• December 27, 2014

OPEN FORUM Parents, teachers voice concerns to Cove ISD’s top administrators

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Posted: Friday, November 30, 2012 4:30 am | Updated: 11:50 am, Wed Jul 16, 2014.

COPPERAS COVE — Parents and other members of the public got the chance to ask questions of Copperas Cove Independent School District’s top administrators Thursday night during a question-and-answer session.

About 20 people gathered in the Lea Ledger Auditorium for the session, which featured Superintendent Joseph Burns, Deputy Superintendent Richard Kirkpatrick and Copperas Cove High School principal Earl Parcell.

After a short presentation on college readiness opportunities by Parcell, Burns fielded questions from the audience, which included parents and students. Topics ranged from textbooks to the school’s in-school suspension program.

“We want you to feel comfortable,” Burns told the audience. “If there’s something you need more information about, we will get that to you.”

One of the more spirited exchanges of the night came when James Steverding, a parent and PTA president for Martin Walker Elementary School, raised concerns about the amount of money the district’s board members were reimbursed for travel and other expenses for the previous fiscal year.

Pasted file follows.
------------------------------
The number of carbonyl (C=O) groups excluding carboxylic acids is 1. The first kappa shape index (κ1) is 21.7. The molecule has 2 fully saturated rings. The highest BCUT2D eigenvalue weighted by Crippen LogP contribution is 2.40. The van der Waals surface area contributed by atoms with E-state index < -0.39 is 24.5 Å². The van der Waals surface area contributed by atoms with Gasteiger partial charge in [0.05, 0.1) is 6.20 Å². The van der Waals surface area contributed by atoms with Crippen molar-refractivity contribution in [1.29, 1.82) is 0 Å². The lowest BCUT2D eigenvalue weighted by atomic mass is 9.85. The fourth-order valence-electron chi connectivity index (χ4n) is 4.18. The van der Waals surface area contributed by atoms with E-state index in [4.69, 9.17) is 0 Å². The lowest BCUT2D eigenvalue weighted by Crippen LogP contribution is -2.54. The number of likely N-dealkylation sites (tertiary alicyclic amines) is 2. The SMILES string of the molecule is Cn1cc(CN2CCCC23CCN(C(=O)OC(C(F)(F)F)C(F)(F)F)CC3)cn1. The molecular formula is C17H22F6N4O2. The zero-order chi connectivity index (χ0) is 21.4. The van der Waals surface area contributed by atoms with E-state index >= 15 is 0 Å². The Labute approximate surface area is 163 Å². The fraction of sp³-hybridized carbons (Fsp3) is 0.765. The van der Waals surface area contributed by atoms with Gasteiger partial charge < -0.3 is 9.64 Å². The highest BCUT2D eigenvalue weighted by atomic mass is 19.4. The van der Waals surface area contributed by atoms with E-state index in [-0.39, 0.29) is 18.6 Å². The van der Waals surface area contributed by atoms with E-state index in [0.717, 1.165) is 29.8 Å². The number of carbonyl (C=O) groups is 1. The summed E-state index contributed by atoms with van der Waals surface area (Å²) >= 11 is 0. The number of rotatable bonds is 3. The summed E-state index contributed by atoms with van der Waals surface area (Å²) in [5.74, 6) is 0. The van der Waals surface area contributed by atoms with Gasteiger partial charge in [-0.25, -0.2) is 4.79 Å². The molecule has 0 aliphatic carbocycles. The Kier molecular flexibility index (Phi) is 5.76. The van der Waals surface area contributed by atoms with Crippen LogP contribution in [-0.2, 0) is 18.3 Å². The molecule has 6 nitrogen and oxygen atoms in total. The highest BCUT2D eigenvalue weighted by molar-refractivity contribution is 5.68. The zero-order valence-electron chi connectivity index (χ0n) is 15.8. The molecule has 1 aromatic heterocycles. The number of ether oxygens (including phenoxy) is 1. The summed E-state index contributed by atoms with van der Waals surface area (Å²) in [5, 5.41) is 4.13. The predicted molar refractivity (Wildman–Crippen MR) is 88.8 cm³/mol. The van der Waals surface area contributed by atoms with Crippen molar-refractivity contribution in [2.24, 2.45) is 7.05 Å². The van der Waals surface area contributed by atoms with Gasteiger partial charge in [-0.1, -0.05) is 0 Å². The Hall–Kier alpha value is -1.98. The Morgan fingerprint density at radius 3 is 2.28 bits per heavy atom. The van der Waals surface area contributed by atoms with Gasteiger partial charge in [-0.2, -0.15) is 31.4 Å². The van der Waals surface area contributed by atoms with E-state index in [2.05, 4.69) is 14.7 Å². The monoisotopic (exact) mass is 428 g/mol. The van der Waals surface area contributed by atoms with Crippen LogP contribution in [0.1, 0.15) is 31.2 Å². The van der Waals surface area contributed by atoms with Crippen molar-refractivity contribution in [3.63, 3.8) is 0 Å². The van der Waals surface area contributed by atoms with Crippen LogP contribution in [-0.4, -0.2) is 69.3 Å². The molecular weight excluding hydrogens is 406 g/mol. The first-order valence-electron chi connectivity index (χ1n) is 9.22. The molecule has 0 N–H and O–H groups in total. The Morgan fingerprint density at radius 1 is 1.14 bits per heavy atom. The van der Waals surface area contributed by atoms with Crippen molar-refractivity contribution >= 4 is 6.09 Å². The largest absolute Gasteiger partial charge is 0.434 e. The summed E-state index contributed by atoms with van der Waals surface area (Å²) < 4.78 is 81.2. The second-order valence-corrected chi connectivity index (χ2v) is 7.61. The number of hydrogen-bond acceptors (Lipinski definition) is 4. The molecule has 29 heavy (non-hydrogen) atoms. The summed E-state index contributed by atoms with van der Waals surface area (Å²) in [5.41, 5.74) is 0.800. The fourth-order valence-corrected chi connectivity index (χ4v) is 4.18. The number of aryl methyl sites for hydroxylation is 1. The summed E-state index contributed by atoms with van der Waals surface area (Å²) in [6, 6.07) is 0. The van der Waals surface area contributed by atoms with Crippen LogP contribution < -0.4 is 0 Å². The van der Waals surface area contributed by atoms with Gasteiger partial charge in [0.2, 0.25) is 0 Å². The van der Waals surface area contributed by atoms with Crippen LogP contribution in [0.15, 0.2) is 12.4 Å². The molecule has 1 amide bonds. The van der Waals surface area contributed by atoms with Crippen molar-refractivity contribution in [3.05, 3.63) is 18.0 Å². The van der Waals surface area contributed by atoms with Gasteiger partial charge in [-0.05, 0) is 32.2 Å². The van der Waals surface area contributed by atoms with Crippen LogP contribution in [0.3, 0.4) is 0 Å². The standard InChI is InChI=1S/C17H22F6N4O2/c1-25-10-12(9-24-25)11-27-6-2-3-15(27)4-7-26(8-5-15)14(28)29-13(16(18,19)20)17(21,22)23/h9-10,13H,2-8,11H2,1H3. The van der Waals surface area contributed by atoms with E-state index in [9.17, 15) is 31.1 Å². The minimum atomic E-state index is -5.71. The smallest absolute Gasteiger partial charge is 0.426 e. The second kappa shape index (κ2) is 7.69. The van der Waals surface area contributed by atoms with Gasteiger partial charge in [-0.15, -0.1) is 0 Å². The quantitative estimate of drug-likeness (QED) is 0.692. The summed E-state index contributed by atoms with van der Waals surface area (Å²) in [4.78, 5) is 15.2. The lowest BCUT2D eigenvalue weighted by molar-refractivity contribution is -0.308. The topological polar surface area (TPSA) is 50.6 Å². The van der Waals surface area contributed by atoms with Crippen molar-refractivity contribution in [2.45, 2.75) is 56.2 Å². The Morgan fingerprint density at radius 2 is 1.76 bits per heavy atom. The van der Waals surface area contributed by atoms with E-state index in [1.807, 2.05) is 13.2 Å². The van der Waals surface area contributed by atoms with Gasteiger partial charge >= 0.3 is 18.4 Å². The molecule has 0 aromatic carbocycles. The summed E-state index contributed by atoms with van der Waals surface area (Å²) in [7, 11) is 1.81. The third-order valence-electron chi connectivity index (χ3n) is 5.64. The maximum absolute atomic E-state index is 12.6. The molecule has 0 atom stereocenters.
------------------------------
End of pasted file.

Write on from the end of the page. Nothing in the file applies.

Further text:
As reported by the Herald Nov. 26, the district paid out $49,584 in reimbursements during fiscal year 2011. Included on the list were all seven board members, as well as two past board members and former Superintendent Rose Cameron. That number was about $18,000 more than the amount of reimbursements paid by the neighboring Killeen Independent School District.

“The numbers are staggering, particularly on the Copperas Cove side,” Steverding said.

Joan Manning, the board’s current president, also attended Thursday night’s meeting. She pointed out that some of the money was used in travel to Washington, D.C., to speak with lawmakers about protecting CCISD’s federal Impact Aid funding.

“I think if you take a look at that amount versus $16 million (in Impact Aid), it’s a small amount,” Manning said. “I take taxpayer money very seriously. It’s not a joke to me. We go to represent our taxpayers, and we receive $16 million in Impact Aid a year that our taxpayers don’t have to pay.”

Shortly after the exchange, Burns said the Q&A session was a forum to bring up such concerns to the district.

“This is the kind of discussion that we need to have,” Burns told the audience.

This was the district’s second question-and-answer event of the 2012-13 school year. The district also plans to hold a third session later this year, possibly in February or March 2013.

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